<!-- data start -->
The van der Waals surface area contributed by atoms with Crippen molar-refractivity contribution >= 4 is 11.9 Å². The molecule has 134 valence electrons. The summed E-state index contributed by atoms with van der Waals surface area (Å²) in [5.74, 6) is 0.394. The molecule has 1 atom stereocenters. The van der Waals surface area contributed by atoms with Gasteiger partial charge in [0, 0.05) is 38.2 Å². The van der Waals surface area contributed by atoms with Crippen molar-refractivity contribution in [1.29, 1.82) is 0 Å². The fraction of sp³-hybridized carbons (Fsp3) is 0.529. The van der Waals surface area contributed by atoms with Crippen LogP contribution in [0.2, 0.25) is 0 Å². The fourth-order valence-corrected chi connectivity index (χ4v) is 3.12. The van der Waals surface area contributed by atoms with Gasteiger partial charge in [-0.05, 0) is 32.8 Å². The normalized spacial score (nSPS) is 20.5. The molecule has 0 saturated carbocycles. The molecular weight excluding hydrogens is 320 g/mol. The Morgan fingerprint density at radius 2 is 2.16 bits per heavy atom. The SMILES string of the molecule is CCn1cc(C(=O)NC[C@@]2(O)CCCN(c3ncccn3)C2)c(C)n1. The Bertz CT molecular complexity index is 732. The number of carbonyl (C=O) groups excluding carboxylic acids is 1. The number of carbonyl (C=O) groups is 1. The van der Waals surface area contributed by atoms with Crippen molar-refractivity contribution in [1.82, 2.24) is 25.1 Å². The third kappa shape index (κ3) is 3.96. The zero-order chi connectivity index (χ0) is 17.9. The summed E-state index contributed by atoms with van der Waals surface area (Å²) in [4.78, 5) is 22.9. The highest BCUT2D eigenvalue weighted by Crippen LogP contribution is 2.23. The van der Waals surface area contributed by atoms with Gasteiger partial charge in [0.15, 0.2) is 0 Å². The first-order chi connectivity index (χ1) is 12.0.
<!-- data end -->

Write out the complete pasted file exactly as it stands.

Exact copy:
The van der Waals surface area contributed by atoms with Crippen molar-refractivity contribution >= 4 is 11.9 Å². The molecule has 134 valence electrons. The summed E-state index contributed by atoms with van der Waals surface area (Å²) in [5.74, 6) is 0.394. The molecule has 1 atom stereocenters. The van der Waals surface area contributed by atoms with Gasteiger partial charge in [0, 0.05) is 38.2 Å². The van der Waals surface area contributed by atoms with Crippen molar-refractivity contribution in [1.29, 1.82) is 0 Å². The fraction of sp³-hybridized carbons (Fsp3) is 0.529. The van der Waals surface area contributed by atoms with Crippen LogP contribution in [0.2, 0.25) is 0 Å². The fourth-order valence-corrected chi connectivity index (χ4v) is 3.12. The van der Waals surface area contributed by atoms with Gasteiger partial charge in [-0.05, 0) is 32.8 Å². The normalized spacial score (nSPS) is 20.5. The molecule has 0 saturated carbocycles. The molecular weight excluding hydrogens is 320 g/mol. The Morgan fingerprint density at radius 2 is 2.16 bits per heavy atom. The SMILES string of the molecule is CCn1cc(C(=O)NC[C@@]2(O)CCCN(c3ncccn3)C2)c(C)n1. The Bertz CT molecular complexity index is 732. The number of carbonyl (C=O) groups excluding carboxylic acids is 1. The number of carbonyl (C=O) groups is 1. The van der Waals surface area contributed by atoms with Crippen molar-refractivity contribution in [1.82, 2.24) is 25.1 Å². The third kappa shape index (κ3) is 3.96. The zero-order chi connectivity index (χ0) is 17.9. The summed E-state index contributed by atoms with van der Waals surface area (Å²) in [4.78, 5) is 22.9. The highest BCUT2D eigenvalue weighted by Crippen LogP contribution is 2.23. The van der Waals surface area contributed by atoms with Gasteiger partial charge in [0.15, 0.2) is 0 Å². The first-order chi connectivity index (χ1) is 12.0.